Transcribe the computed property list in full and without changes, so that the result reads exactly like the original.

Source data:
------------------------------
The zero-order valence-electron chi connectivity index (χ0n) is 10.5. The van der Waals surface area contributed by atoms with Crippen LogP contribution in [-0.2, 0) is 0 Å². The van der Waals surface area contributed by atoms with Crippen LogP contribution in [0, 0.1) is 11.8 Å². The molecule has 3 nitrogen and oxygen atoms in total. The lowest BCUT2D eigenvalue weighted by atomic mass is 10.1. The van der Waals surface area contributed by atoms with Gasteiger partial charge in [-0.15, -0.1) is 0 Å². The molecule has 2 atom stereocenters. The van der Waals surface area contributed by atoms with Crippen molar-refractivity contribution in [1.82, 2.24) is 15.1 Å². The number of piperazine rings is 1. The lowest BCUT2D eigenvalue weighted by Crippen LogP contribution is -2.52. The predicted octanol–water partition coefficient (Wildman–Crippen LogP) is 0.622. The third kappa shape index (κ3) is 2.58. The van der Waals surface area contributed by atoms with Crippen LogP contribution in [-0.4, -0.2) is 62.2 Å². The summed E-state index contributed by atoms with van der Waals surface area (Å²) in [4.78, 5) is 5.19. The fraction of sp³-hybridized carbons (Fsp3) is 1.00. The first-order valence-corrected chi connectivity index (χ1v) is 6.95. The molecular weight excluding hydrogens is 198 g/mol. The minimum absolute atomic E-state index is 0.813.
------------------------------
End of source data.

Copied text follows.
The zero-order valence-electron chi connectivity index (χ0n) is 10.5. The van der Waals surface area contributed by atoms with Crippen LogP contribution in [-0.2, 0) is 0 Å². The van der Waals surface area contributed by atoms with Crippen LogP contribution in [0, 0.1) is 11.8 Å². The molecule has 3 nitrogen and oxygen atoms in total. The lowest BCUT2D eigenvalue weighted by atomic mass is 10.1. The van der Waals surface area contributed by atoms with Gasteiger partial charge in [-0.15, -0.1) is 0 Å². The molecule has 2 atom stereocenters. The van der Waals surface area contributed by atoms with Crippen molar-refractivity contribution in [1.82, 2.24) is 15.1 Å². The number of piperazine rings is 1. The lowest BCUT2D eigenvalue weighted by Crippen LogP contribution is -2.52. The predicted octanol–water partition coefficient (Wildman–Crippen LogP) is 0.622. The third kappa shape index (κ3) is 2.58. The van der Waals surface area contributed by atoms with Crippen LogP contribution in [-0.4, -0.2) is 62.2 Å². The summed E-state index contributed by atoms with van der Waals surface area (Å²) in [4.78, 5) is 5.19. The fraction of sp³-hybridized carbons (Fsp3) is 1.00. The first-order valence-corrected chi connectivity index (χ1v) is 6.95. The molecular weight excluding hydrogens is 198 g/mol. The minimum absolute atomic E-state index is 0.813.